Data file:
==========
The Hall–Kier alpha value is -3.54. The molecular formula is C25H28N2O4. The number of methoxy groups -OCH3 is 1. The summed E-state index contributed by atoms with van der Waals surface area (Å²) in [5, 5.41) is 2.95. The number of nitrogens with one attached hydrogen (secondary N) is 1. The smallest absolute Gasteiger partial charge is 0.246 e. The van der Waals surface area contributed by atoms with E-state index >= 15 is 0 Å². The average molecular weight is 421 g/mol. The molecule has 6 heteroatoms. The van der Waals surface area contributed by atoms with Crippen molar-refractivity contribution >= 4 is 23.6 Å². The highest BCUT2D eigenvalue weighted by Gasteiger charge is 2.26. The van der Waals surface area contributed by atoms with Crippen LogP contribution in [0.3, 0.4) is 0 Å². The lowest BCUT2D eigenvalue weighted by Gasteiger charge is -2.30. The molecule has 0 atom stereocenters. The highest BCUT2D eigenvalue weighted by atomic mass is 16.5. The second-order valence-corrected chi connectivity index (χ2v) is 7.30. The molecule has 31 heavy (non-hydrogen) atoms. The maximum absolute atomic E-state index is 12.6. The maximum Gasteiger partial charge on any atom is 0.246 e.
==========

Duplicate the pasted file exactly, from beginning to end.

The Hall–Kier alpha value is -3.54. The molecular formula is C25H28N2O4. The number of methoxy groups -OCH3 is 1. The summed E-state index contributed by atoms with van der Waals surface area (Å²) in [5, 5.41) is 2.95. The number of nitrogens with one attached hydrogen (secondary N) is 1. The smallest absolute Gasteiger partial charge is 0.246 e. The van der Waals surface area contributed by atoms with E-state index >= 15 is 0 Å². The average molecular weight is 421 g/mol. The molecule has 6 heteroatoms. The van der Waals surface area contributed by atoms with Crippen molar-refractivity contribution >= 4 is 23.6 Å². The highest BCUT2D eigenvalue weighted by Gasteiger charge is 2.26. The van der Waals surface area contributed by atoms with Crippen LogP contribution in [0.3, 0.4) is 0 Å². The lowest BCUT2D eigenvalue weighted by Gasteiger charge is -2.30. The molecule has 0 atom stereocenters. The highest BCUT2D eigenvalue weighted by atomic mass is 16.5. The second-order valence-corrected chi connectivity index (χ2v) is 7.30. The molecule has 31 heavy (non-hydrogen) atoms. The maximum absolute atomic E-state index is 12.6. The maximum Gasteiger partial charge on any atom is 0.246 e.